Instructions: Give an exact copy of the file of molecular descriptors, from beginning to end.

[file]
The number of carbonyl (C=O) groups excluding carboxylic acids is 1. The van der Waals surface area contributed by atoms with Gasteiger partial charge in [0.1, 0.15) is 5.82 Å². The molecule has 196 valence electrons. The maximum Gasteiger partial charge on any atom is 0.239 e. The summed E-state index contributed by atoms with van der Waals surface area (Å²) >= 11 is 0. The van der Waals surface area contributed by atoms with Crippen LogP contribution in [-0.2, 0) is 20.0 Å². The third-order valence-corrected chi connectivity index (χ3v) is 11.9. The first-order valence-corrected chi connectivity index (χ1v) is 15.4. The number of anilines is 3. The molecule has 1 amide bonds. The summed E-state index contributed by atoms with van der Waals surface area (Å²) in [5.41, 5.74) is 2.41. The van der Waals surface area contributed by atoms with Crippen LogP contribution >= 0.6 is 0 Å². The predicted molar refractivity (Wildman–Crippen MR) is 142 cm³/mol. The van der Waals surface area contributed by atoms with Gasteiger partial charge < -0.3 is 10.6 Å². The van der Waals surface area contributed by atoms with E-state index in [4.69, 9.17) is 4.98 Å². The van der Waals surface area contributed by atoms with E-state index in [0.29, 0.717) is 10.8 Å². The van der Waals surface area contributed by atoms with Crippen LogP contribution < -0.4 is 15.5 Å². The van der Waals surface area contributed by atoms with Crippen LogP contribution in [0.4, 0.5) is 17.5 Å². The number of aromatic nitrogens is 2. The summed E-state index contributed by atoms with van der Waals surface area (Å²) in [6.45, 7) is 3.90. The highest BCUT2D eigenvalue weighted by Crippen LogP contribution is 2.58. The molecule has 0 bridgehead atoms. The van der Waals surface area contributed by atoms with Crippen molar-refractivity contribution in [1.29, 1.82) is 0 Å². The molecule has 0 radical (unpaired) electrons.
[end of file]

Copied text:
The number of carbonyl (C=O) groups excluding carboxylic acids is 1. The van der Waals surface area contributed by atoms with Gasteiger partial charge in [0.1, 0.15) is 5.82 Å². The molecule has 196 valence electrons. The maximum Gasteiger partial charge on any atom is 0.239 e. The summed E-state index contributed by atoms with van der Waals surface area (Å²) >= 11 is 0. The van der Waals surface area contributed by atoms with Crippen LogP contribution in [-0.2, 0) is 20.0 Å². The third-order valence-corrected chi connectivity index (χ3v) is 11.9. The first-order valence-corrected chi connectivity index (χ1v) is 15.4. The number of anilines is 3. The molecule has 1 amide bonds. The summed E-state index contributed by atoms with van der Waals surface area (Å²) in [5.41, 5.74) is 2.41. The van der Waals surface area contributed by atoms with Crippen LogP contribution >= 0.6 is 0 Å². The predicted molar refractivity (Wildman–Crippen MR) is 142 cm³/mol. The van der Waals surface area contributed by atoms with Gasteiger partial charge < -0.3 is 10.6 Å². The van der Waals surface area contributed by atoms with E-state index in [4.69, 9.17) is 4.98 Å². The van der Waals surface area contributed by atoms with E-state index in [0.29, 0.717) is 10.8 Å². The van der Waals surface area contributed by atoms with Crippen LogP contribution < -0.4 is 15.5 Å². The van der Waals surface area contributed by atoms with Crippen LogP contribution in [0.4, 0.5) is 17.5 Å². The number of aromatic nitrogens is 2. The summed E-state index contributed by atoms with van der Waals surface area (Å²) in [6.45, 7) is 3.90. The highest BCUT2D eigenvalue weighted by Crippen LogP contribution is 2.58. The molecule has 0 bridgehead atoms. The van der Waals surface area contributed by atoms with Crippen molar-refractivity contribution in [1.29, 1.82) is 0 Å². The molecule has 0 radical (unpaired) electrons.